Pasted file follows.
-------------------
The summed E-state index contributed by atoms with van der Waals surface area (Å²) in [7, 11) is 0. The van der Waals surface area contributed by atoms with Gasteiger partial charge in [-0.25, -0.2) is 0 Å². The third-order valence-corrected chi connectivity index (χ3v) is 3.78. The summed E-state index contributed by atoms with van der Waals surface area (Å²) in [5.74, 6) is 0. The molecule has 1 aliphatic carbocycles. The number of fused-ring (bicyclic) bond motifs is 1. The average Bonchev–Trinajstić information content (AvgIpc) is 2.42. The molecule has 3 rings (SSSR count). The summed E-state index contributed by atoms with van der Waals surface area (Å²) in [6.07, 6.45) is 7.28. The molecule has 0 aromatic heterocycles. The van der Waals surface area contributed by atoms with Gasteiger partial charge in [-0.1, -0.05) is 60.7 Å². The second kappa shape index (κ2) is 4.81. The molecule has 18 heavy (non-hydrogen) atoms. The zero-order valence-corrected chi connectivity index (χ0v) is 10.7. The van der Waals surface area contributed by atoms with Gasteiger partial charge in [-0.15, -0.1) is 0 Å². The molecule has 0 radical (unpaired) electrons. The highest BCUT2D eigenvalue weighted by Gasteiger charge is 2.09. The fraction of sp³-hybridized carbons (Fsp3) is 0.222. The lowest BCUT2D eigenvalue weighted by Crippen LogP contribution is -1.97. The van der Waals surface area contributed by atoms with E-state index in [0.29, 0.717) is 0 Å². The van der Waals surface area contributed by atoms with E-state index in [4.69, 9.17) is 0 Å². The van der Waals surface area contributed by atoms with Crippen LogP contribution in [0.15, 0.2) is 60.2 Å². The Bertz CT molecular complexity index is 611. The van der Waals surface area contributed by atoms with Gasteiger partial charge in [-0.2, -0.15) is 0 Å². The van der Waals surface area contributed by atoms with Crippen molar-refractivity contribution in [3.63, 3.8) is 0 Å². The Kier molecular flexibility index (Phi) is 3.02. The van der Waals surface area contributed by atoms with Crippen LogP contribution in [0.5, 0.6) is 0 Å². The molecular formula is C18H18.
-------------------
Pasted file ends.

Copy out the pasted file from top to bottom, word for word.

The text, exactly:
The summed E-state index contributed by atoms with van der Waals surface area (Å²) in [7, 11) is 0. The van der Waals surface area contributed by atoms with Gasteiger partial charge in [-0.25, -0.2) is 0 Å². The third-order valence-corrected chi connectivity index (χ3v) is 3.78. The summed E-state index contributed by atoms with van der Waals surface area (Å²) in [5.74, 6) is 0. The molecule has 1 aliphatic carbocycles. The number of fused-ring (bicyclic) bond motifs is 1. The average Bonchev–Trinajstić information content (AvgIpc) is 2.42. The molecule has 3 rings (SSSR count). The summed E-state index contributed by atoms with van der Waals surface area (Å²) in [6.07, 6.45) is 7.28. The molecule has 0 aromatic heterocycles. The van der Waals surface area contributed by atoms with Gasteiger partial charge in [-0.1, -0.05) is 60.7 Å². The second kappa shape index (κ2) is 4.81. The molecule has 18 heavy (non-hydrogen) atoms. The zero-order valence-corrected chi connectivity index (χ0v) is 10.7. The van der Waals surface area contributed by atoms with Gasteiger partial charge in [-0.15, -0.1) is 0 Å². The molecule has 0 radical (unpaired) electrons. The highest BCUT2D eigenvalue weighted by Gasteiger charge is 2.09. The fraction of sp³-hybridized carbons (Fsp3) is 0.222. The lowest BCUT2D eigenvalue weighted by Crippen LogP contribution is -1.97. The van der Waals surface area contributed by atoms with E-state index in [0.29, 0.717) is 0 Å². The van der Waals surface area contributed by atoms with E-state index in [4.69, 9.17) is 0 Å². The van der Waals surface area contributed by atoms with Crippen LogP contribution in [0.15, 0.2) is 60.2 Å². The Bertz CT molecular complexity index is 611. The van der Waals surface area contributed by atoms with Gasteiger partial charge in [-0.2, -0.15) is 0 Å². The van der Waals surface area contributed by atoms with Crippen molar-refractivity contribution in [3.63, 3.8) is 0 Å². The Kier molecular flexibility index (Phi) is 3.02. The van der Waals surface area contributed by atoms with Crippen LogP contribution in [0.5, 0.6) is 0 Å². The molecular formula is C18H18.